Pain is one of the dominant symptoms of IBS. Studies of patients with low-back pain suggest that the relationship between pain solicitousness on the part of a spouse may have beneficial effects in a happy marriage but adverse effects in an unhappy marriage . Open communication is extremely important in relation to pain management. A coping skills training program for couples focused on women suffering from arthritic knee pain which emphasized communication about the illness experience, resulted in less physical disability and pain behavior in the wife after one year, compared to a control group .
2.1. The IBS Patient and Family Relationships
The association between the quality of intimate relationships and the severity of IBS symptoms has been studied utilizing the Quality of Relationship Inventory (QRI), a validated 25-question self-report measure . The QRI has three stems, support, depth, and conflict. It was included in an international survey that addressed psychosocial cross-cultural issues in IBS . The eight-country survey included New York City, Mexico City, Montreal, England, Bari, Italy, Beersheva, Israel, Kolkata, India, and Beijing, China. 239 patients completed four questionnaires including the QRI, a Mind-Body Attribution Scale, an SF-36 quality of life scale, and the Bowel Symptom Scale (BSS). The BSS Likert scale included self-report of the major symptoms of IBS, abdominal pain, diarrhea, constipation, and bloating. In one report, patient and physician SSS scores were compared and there was no significant difference . QRI results for support, depth, and conflict were correlated with BSS symptom severity. The hypothesis was that support and depth would be positive attributes, while conflict would have a negative impact on IBS.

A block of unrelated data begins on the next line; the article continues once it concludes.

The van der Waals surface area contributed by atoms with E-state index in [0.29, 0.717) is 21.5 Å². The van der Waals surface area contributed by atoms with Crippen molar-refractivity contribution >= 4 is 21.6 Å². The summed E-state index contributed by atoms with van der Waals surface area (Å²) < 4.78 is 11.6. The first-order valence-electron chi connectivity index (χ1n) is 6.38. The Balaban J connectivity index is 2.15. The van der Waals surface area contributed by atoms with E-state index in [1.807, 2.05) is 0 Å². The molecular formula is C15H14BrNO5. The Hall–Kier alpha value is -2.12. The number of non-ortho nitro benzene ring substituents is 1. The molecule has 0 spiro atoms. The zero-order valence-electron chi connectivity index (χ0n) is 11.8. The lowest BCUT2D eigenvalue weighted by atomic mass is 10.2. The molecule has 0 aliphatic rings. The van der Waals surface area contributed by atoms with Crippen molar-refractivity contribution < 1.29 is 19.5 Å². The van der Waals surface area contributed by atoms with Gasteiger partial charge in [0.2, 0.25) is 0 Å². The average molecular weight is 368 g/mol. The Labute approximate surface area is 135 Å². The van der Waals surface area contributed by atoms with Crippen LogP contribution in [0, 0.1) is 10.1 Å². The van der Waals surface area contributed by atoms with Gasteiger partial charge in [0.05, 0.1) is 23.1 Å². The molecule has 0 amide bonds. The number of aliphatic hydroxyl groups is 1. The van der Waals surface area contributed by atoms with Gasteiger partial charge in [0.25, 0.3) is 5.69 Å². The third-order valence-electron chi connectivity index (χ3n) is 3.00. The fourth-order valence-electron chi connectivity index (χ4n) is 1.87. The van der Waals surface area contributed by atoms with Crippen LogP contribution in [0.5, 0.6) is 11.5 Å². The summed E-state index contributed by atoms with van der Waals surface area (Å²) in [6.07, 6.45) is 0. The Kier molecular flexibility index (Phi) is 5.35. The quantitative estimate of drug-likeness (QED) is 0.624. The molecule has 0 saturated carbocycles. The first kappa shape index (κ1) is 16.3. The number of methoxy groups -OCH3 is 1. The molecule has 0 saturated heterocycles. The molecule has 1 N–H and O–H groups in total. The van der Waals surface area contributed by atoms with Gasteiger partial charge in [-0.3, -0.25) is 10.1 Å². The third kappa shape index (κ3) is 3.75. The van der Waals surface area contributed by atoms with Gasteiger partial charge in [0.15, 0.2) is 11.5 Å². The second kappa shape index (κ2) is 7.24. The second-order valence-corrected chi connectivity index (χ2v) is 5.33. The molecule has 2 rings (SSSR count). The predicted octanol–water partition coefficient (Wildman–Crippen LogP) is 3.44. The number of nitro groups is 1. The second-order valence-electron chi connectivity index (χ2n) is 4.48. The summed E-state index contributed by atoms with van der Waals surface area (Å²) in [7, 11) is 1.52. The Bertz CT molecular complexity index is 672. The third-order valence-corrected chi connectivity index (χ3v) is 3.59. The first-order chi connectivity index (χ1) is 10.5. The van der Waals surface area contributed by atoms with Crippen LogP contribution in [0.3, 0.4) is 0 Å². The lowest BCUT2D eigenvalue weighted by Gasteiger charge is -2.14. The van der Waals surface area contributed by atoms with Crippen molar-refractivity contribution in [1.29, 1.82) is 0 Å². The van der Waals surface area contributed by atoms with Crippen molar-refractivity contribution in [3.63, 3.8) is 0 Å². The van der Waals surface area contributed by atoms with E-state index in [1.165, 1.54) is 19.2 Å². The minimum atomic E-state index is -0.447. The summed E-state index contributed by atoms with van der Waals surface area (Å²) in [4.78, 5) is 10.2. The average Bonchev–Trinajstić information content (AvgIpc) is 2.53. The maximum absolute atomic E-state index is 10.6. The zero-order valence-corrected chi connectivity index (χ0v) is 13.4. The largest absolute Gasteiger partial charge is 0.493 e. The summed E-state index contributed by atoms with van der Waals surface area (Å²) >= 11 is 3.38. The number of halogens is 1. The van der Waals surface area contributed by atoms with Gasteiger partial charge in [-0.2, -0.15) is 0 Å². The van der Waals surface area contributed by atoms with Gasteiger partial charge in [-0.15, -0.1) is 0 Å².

The results confirmed the hypothesis. Aggregate results for all eight study sites showed that relationship support and depth correlated with lower symptom scores (). In contrast, relationship conflict correlated with higher symptom scores (). The support and depth results can be interpreted in two ways. Clearly, support and depth may be beneficial to the patient and lead to lower symptom scores. However, a patient with lower scores may elicit less anxiety or distress from intimate others, which could access greater support and depth of connection. Through multiple regression analysis, it was found that conflict was a unique predictor of higher scores (). This result is consistent with the marital studies mentioned above but this was the first publication to show an effect of relationship quality on symptom severity in IBS.